For years, research in education has found its way to the marketplace, but not necessarily through a formal business-development program. In 1998, for instance, Carnegie Mellon University founded Carnegie Learning, a publisher of middle school, high school, and postsecondary math curricula, based on 20 years of research at the university.
Other universities foster new companies by teaming with corporate sponsors that become investors or owners of technology developed at the schools. The MIT Media Lab, at the Massachusetts Institute of Technology, is one such program that spun off education companies and nonprofit ventures.
Last year, the University of Wisconsin-Madison launched the Center for Education Products and Services to license and market intellectual property created by faculty members, according to its website. But those products are not independent of the university.
CaseNEX, an online professional-development tool, was founded at the University of Virginia's Curry School of Education.
Stanford is known for backing technology created at the university; many faculty members invest in student-driven products, most notably Google.
But Stanford's support of education technology companies consists mostly of advising students who have market-ready ideas on how to build a business, and putting them in touch with potential investors, faculty members said.
"We like to think of what we do in this program as planting a lot of seeds and seeing what grows, rather than, 'We are going to start a company,' " said Karin Forssell, the director of the learning, design, and technology program in Stanford's graduate school of education.
Master's projects from the school have gone on to become notable education companies, most recently Motion Math and Toontastic, both popular educational mobile applications for young students. But those companies operate independently of the university.
That's why the University of Minnesota-Twin Cities initiative is unusual: It spins off independent companies with direct investment dollars from the university.
Proceeds the university earns from its stake in a company will go first to covering its costs and then be split among the inventors, related departments, and university funds, Mr. Huebsch said.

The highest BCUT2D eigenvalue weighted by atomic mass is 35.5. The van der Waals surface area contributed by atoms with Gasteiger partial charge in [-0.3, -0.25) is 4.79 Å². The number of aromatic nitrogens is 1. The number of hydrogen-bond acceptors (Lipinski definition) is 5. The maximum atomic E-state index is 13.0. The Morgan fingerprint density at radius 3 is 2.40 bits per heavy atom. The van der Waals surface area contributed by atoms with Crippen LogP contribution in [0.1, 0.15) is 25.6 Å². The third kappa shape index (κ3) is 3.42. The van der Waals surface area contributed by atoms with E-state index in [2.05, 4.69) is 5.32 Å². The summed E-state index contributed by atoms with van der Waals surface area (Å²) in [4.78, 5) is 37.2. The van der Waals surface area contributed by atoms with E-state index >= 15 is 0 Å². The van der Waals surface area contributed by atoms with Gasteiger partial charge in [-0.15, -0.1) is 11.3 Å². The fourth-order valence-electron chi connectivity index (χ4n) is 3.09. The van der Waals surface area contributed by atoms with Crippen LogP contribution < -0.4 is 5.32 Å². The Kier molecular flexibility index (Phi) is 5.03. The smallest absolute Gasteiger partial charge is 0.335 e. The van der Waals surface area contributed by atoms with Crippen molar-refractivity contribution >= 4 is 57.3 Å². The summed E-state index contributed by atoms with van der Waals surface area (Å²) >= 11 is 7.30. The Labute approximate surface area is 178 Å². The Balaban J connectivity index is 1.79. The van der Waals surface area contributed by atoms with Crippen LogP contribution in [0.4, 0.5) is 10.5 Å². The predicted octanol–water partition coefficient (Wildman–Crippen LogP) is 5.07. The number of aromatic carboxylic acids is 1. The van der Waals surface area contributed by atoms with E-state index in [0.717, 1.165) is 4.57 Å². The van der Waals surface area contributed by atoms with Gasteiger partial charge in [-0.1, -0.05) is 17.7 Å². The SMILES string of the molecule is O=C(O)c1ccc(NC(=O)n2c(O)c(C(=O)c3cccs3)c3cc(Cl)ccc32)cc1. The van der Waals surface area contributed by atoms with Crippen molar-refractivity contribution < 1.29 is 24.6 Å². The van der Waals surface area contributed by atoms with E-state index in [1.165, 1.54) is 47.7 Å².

Scott McConnell, who led the IGDIs research along with two other professors and two research associates, is also a shareholder in Early Learning Labs and will serve as a senior adviser. University alumni also invest in the company and are shareholders, Mr. Johnson said.
With or without actual investment from a university, there are pros and cons to starting a company under the umbrella of higher education.
To start, there is far more credibility for a product that is backed by lengthy, intensive research, like Early Learning Labs, Mr. Huebsch said. And such a product already has thousands of users.
"Sometimes you have to actually produce a customer base, and sometimes doing that while part of a university is easier than starting up a company in a garage," Mr. Huebsch said.
And as Mr. Pines, of the EIA, pointed out, universities are great environments for research and development.
"You already have faculty researchers in that environment that are doing the heavy lifting of product development," he said.
Early Learning Labs' first goal is to repackage the print materials into a more organized assessment tool and to beef up the reporting and tracking software. Eventually, the company will offer mobile applications, Mr. Johnson said.
Building those products with the intellectual capital of a university available, and with the patience that a university environment affords, is invaluable, Mr. Johnson said. Conversely, $100,000 isn't a large amount of actual capital.
"There's a lot of help you don't have to pay for, but there's not a lot of cash," Mr. Huebsch said.
Coverage of the education industry and K-12 innovation is supported in part by a grant from the Bill & Melinda Gates Foundation.
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